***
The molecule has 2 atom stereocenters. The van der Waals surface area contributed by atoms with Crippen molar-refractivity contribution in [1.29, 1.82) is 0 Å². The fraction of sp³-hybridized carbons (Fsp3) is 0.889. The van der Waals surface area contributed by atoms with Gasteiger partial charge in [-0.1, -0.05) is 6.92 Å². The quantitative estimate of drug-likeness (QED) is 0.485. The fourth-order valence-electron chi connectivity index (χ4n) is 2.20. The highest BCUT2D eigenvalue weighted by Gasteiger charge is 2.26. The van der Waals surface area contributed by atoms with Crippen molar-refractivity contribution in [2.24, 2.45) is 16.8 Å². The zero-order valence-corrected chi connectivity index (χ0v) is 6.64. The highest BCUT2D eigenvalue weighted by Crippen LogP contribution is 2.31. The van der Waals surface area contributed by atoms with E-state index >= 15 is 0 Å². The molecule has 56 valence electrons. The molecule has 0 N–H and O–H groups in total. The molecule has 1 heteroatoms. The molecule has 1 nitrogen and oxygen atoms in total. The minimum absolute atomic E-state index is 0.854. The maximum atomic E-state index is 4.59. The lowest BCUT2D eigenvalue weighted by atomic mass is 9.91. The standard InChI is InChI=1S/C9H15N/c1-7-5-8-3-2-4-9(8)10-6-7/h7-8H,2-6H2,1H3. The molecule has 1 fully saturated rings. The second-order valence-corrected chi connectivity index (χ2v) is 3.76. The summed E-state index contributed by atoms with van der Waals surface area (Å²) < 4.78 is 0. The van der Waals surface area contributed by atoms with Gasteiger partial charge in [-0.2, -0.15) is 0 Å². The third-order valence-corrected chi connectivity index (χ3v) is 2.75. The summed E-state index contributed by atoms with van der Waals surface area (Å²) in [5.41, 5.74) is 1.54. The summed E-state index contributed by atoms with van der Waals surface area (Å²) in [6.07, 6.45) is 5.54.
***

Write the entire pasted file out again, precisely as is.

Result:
The molecule has 2 atom stereocenters. The van der Waals surface area contributed by atoms with Crippen molar-refractivity contribution in [1.29, 1.82) is 0 Å². The fraction of sp³-hybridized carbons (Fsp3) is 0.889. The van der Waals surface area contributed by atoms with Gasteiger partial charge in [-0.1, -0.05) is 6.92 Å². The quantitative estimate of drug-likeness (QED) is 0.485. The fourth-order valence-electron chi connectivity index (χ4n) is 2.20. The highest BCUT2D eigenvalue weighted by Gasteiger charge is 2.26. The van der Waals surface area contributed by atoms with Crippen molar-refractivity contribution in [2.24, 2.45) is 16.8 Å². The zero-order valence-corrected chi connectivity index (χ0v) is 6.64. The highest BCUT2D eigenvalue weighted by Crippen LogP contribution is 2.31. The van der Waals surface area contributed by atoms with E-state index >= 15 is 0 Å². The molecule has 56 valence electrons. The molecule has 0 N–H and O–H groups in total. The molecule has 1 heteroatoms. The molecule has 1 nitrogen and oxygen atoms in total. The minimum absolute atomic E-state index is 0.854. The maximum atomic E-state index is 4.59. The lowest BCUT2D eigenvalue weighted by atomic mass is 9.91. The standard InChI is InChI=1S/C9H15N/c1-7-5-8-3-2-4-9(8)10-6-7/h7-8H,2-6H2,1H3. The molecule has 1 fully saturated rings. The second-order valence-corrected chi connectivity index (χ2v) is 3.76. The summed E-state index contributed by atoms with van der Waals surface area (Å²) < 4.78 is 0. The van der Waals surface area contributed by atoms with Gasteiger partial charge in [-0.2, -0.15) is 0 Å². The third-order valence-corrected chi connectivity index (χ3v) is 2.75. The summed E-state index contributed by atoms with van der Waals surface area (Å²) in [5.41, 5.74) is 1.54. The summed E-state index contributed by atoms with van der Waals surface area (Å²) in [6.07, 6.45) is 5.54.